Monday, May 28, 2012

Rules for UN charity’s Donor Wall plunge country into civil war


A bloody civil war has broken out in the tiny Eastern European country of  Slobodia over a decision by a UN charity to not list the Solbodian President on its donor wall.

The UN World Charity Trust (UNWCHT) announcement in Geneva yesterday that it would not recognize Slobodian President Vladich Snidelyov on its new donor wall touched off widespread fighting in the Slobodian capital, Drivethruvaka, yesterday. The fighting capped weeks of tension and threats of violence between forces who say the UN should recognize cumulative lifetime giving and those who say only donors to the current capital campaign should be on the UN donor wall.

The lifetime giving faction, headed by Snidelyov and the ruling political party, had threatened to take military action if cumulative donors were excluded from the UN donor wall. Current donor forces, headed by factions in the military and the country’s powerful CFRE lobby, have been calling on Snidelyov to resign and for the country to back the UN decision.

Shortly after the UN decision was announced in Geneva, lifetime giving forces attacked army bases in the capital and seized weapons. Current donor forces responded by using air force planes to bomb the capital building and Snidelyov’s fundraising data centre complex outside Drivethruvaka. Fighting continued through the night and into the morning.

Shortly before midnight local time President Snidelyov went on national TV to address the nation. He called for new elections and military action against the UN and current donor forces.

“People of Slododia. Yesterday, the UN World Charity Trust insulted our nation and our way of life. They refused to recognize the lifetime history of our donations to their charity by not putting us on their donor wall. This slight will not go unanswered. I call upon all Slobodians to rise up with me and take action against this outrage,” he said.

Rebel forces answered with an address from a captured radio station near the capital. Current donor forces leader General Dibblov Brewerski called on Snidelyov to resign and for the people to remain in their homes.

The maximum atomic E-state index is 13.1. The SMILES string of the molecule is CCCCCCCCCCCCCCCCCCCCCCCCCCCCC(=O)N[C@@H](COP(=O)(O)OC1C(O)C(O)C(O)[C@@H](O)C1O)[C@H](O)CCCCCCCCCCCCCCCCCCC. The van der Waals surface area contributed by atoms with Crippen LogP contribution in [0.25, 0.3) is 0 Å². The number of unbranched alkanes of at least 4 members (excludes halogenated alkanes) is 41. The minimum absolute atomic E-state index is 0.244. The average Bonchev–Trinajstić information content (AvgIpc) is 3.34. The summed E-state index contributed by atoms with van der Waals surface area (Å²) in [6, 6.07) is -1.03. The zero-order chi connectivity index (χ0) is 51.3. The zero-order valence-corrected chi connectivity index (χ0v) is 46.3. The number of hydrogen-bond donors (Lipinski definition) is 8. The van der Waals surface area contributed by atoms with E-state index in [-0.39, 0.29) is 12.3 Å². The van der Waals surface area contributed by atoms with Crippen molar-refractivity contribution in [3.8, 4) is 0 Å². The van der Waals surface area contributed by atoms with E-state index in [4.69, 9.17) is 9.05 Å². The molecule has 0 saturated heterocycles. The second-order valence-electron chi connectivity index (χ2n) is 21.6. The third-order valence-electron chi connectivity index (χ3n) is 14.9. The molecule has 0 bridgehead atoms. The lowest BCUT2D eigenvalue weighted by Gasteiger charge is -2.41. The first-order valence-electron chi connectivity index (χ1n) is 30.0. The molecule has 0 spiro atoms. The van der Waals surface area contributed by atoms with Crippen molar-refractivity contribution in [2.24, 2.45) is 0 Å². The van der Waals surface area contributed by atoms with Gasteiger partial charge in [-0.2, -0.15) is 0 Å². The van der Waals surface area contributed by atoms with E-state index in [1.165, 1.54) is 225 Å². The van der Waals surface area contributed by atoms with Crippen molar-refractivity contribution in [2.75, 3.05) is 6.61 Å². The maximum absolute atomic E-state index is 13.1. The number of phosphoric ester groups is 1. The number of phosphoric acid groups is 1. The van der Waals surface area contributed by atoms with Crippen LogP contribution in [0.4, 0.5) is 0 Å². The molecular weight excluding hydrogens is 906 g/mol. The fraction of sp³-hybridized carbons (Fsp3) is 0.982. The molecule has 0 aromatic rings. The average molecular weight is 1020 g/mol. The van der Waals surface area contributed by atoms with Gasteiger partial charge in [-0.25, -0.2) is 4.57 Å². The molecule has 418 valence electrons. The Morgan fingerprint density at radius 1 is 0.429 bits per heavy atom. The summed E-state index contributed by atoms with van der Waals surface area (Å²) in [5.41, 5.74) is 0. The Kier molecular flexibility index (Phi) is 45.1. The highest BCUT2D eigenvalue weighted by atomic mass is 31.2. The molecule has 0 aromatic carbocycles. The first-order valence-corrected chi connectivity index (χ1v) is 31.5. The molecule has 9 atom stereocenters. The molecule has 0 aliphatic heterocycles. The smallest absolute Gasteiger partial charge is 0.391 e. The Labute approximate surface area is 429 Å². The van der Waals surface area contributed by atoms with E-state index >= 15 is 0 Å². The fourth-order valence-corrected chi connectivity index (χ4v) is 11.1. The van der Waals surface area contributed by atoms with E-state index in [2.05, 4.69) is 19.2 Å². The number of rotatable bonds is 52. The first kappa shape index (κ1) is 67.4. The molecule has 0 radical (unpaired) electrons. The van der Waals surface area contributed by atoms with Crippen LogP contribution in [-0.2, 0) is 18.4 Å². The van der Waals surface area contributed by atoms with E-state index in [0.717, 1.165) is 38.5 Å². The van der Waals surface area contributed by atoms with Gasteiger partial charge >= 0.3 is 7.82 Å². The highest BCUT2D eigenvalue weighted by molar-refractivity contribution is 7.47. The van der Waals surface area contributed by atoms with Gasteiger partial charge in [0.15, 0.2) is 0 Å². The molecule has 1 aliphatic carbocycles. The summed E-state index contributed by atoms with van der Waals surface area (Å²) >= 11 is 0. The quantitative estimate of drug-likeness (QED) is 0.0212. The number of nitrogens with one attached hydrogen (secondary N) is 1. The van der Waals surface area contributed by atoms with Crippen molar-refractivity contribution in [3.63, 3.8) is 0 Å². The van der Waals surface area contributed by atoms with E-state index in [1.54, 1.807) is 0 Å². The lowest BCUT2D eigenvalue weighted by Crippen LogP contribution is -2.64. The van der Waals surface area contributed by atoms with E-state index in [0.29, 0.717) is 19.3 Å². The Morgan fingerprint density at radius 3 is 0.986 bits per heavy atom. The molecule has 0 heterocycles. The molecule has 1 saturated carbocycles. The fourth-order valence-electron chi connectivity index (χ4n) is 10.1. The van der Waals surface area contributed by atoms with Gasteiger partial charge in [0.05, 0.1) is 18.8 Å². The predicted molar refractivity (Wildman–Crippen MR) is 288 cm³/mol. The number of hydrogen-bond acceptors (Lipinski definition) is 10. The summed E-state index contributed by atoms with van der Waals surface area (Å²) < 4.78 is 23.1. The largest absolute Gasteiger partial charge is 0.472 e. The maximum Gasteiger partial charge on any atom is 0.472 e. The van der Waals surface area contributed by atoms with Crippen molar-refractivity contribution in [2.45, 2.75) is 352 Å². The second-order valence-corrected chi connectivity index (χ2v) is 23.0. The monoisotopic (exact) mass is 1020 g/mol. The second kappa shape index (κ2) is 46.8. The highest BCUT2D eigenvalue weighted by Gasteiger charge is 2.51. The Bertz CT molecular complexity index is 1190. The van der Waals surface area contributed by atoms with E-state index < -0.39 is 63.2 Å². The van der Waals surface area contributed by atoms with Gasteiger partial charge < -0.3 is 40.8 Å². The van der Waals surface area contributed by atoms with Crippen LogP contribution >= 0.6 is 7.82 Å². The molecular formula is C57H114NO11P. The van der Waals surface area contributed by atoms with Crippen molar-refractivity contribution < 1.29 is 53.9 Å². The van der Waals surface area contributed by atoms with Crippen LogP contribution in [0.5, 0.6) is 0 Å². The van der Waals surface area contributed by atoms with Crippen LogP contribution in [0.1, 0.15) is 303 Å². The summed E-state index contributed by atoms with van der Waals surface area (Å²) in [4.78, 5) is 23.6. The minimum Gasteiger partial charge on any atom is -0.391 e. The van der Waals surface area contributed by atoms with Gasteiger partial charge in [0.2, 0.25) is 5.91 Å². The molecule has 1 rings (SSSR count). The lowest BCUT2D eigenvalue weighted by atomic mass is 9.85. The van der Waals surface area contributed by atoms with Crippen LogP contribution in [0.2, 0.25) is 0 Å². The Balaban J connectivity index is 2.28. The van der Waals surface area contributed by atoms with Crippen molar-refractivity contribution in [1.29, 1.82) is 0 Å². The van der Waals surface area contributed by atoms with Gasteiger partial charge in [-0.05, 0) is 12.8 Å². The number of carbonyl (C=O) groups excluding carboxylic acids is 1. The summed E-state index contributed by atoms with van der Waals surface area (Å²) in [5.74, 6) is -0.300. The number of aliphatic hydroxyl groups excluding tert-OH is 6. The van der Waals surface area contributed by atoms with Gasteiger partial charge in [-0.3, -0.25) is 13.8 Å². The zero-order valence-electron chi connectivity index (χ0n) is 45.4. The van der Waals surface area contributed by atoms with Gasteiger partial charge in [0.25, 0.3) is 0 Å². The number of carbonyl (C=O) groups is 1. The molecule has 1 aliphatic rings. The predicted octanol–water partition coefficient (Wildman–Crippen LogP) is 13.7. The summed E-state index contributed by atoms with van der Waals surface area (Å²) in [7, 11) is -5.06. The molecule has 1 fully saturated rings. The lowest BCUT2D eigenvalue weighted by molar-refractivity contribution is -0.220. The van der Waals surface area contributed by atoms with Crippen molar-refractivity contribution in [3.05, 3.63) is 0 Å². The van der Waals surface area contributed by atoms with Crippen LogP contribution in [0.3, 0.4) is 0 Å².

“President Snidelyov has taken us to the edge of the abyss. His refusal to understand the need for the UN to focus on their current capital campaign and the space limitations of the donor wall in their headquarters in Switzerland is a dangerous and reckless course. We call on him to resign and for his forces to lay down their arms and surrender,” he said.

Hoping to quell the violence, the UNWCHT again repeated the reasons for their decision. Chief Development Officer Spooley Blanc told a news conference in Geneva that the decision  to exclude lifetime donors from the donor wall was based on common sense.

“We only have room for 300 names. If we recognized both lifetime donors and the donors to the current capital campaign we would have had 1,200 eligible names for the donor wall. We had to exclude someone. So, we decided to focus on the current campaign,” she said.

“I hope that clarifies things and that it won’t lead to further worldwide violence and stuff We just have time for lunch.”

The decision has already plunged the world into a diplomatic crisis. Russia, China and several African nations have demanded that the UN decision be reversed and that the donor wall be expanded. Reports say Russia has begun secret shipments of arms and fundraising equipment to President Snidelyov. The European Union has sided with the UN and Slobodian rebels. NATO officials are expected to meet next week to discuss a “No Fundraising Zone” around Slobodia.

In the US, the issue of the UN decision has split the country along partisan lines. US President Obama has called for both sides in the Slobodian civil war to start negotiations. However, secretly, administration officials say they back the UN move. A White House source told CNN “No one gives lifetime donors space on their donor wall anymore – only in goofy countries like Slobodia do they do that.”

Republican leaders meanwhile said that donor wall decisions should recognize individual rights. “All people everywhere have the right to buy booze, guns and have their donations recognized on a wall somewhere – even cats and dogs,” said US Fundraising Committee Senator Boyd Floyd.